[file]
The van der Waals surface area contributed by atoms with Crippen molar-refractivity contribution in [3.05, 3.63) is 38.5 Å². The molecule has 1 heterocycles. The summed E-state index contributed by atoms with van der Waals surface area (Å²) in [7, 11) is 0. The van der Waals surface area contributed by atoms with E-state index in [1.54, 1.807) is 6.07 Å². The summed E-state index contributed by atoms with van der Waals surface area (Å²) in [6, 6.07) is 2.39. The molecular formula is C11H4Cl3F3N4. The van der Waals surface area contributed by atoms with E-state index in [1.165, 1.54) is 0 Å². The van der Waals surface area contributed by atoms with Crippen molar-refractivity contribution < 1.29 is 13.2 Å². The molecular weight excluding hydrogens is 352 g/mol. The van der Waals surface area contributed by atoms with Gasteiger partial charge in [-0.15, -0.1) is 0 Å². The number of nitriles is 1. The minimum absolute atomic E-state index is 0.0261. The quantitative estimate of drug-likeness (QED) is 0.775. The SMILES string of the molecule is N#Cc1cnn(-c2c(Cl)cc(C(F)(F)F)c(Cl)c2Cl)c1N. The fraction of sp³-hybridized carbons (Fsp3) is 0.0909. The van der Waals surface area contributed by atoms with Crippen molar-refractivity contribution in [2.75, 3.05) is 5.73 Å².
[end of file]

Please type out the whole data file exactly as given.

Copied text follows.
The van der Waals surface area contributed by atoms with Crippen molar-refractivity contribution in [3.05, 3.63) is 38.5 Å². The molecule has 1 heterocycles. The summed E-state index contributed by atoms with van der Waals surface area (Å²) in [7, 11) is 0. The van der Waals surface area contributed by atoms with E-state index in [1.54, 1.807) is 6.07 Å². The summed E-state index contributed by atoms with van der Waals surface area (Å²) in [6, 6.07) is 2.39. The molecular formula is C11H4Cl3F3N4. The van der Waals surface area contributed by atoms with E-state index in [1.165, 1.54) is 0 Å². The van der Waals surface area contributed by atoms with Crippen molar-refractivity contribution < 1.29 is 13.2 Å². The molecular weight excluding hydrogens is 352 g/mol. The van der Waals surface area contributed by atoms with Gasteiger partial charge in [-0.15, -0.1) is 0 Å². The number of nitriles is 1. The minimum absolute atomic E-state index is 0.0261. The quantitative estimate of drug-likeness (QED) is 0.775. The SMILES string of the molecule is N#Cc1cnn(-c2c(Cl)cc(C(F)(F)F)c(Cl)c2Cl)c1N. The fraction of sp³-hybridized carbons (Fsp3) is 0.0909. The van der Waals surface area contributed by atoms with Crippen molar-refractivity contribution in [2.75, 3.05) is 5.73 Å².